Back to the future
Back in the Real CEO chair, Glaser can take some satisfaction that the future has finally caught up with the multimedia-streaming vision he had two decades ago.
Netflix and YouTube have become dominant online video streaming services. Spotify, Deezer, and belatedly, Apple Music have made it clear that streaming and subscriptions are the way people are going to consume music.
But this still leaves the question: What is the opportunity for RealNetworks?
The company under Glaser now resembles a holding company in many ways. It owns 43 percent of Rhapsody, for instance, though it’s not counted in Real’s financials. Rhapsody (which uses the Napster name internationally) now has about 3 million subscribers. Revenues are growing, but so are losses as it tries to keep up with Spotify and Apple Music.
At the core of RealNetworks today, there are three pieces: games, carrier services, and its media player.
“When I came back, there was enough challenges to making each of these business grow and get them aligned with the future,” Glaser said. “These were the three with the most promise.”
RealNetworks plunged into games in a big way back in 2004 when in acquired social gamemaker GameHouse. While officially based in Seattle, Glaser said most of the company is based in Europe and runs “almost independent.”
Real tried to give that division a boost in 2013 when the company acquired social casino gamemaker Slingo Inc. for $15.6 million. But Glaser sold Slingo in 2015 for $18 million, when it appeared regulatory gambling rules were going to limit its potential, he said.
The focus now is squarely on social and mobile casual games, and Glaser is optimistic.
“The casual games business is doing quite well,” he said. “We think we’ll grow that significantly again.”
Within the other two pieces of the puzzle, the biggest initiative was the release of RealTimes last year. Rather than hoping to find success just in app stores, RealNetworks is working with carriers to create partnerships, and has so far signed up Verizon Wireless along with Vodafone. This is where Glaser clearly gets more excited and more animated as he talks about the chance to get back to creating something new.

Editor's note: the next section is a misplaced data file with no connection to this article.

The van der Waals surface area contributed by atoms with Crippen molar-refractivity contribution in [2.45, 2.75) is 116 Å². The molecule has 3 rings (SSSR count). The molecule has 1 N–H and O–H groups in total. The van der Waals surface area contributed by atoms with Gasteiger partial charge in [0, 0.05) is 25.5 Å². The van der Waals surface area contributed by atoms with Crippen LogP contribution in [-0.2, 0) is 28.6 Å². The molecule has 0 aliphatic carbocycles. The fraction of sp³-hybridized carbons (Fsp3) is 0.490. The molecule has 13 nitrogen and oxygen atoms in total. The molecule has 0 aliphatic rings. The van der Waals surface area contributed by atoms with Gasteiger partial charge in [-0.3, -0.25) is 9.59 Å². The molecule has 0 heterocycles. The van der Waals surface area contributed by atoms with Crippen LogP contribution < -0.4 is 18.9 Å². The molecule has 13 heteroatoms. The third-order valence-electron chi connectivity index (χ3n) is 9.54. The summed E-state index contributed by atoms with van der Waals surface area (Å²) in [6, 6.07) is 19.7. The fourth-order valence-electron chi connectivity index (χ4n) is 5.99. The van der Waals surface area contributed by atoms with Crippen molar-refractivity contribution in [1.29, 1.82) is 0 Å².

“This is the core of Real: video and audio for creating and playing your photos and video,” he said. “We looked at the market for photo and video and thought the biggest underserved part was video.”
As for what else may be in the pipeline, Glaser is more circumspect. RealPlayer remains in widespread use in some Asian companies. And clearly Glaser is thinking, once other parts of the business begin to grow, about whether there is some way for RealNetworks to make a bigger impact in the video streaming market it helped trailblaze many years ago.
Despite his optimism, this loose confederation of businesses has led to periodic talk of spinning off or selling pieces, particularly games, to give RealNetworks a clearer identity. Glaser downplays that for now. He insists each is vital to making RealNetworks’ comeback a sustainable one.
“I often get asked, which is the most important business,” he said. “I love all my children. We want them all to be healthy and growing.”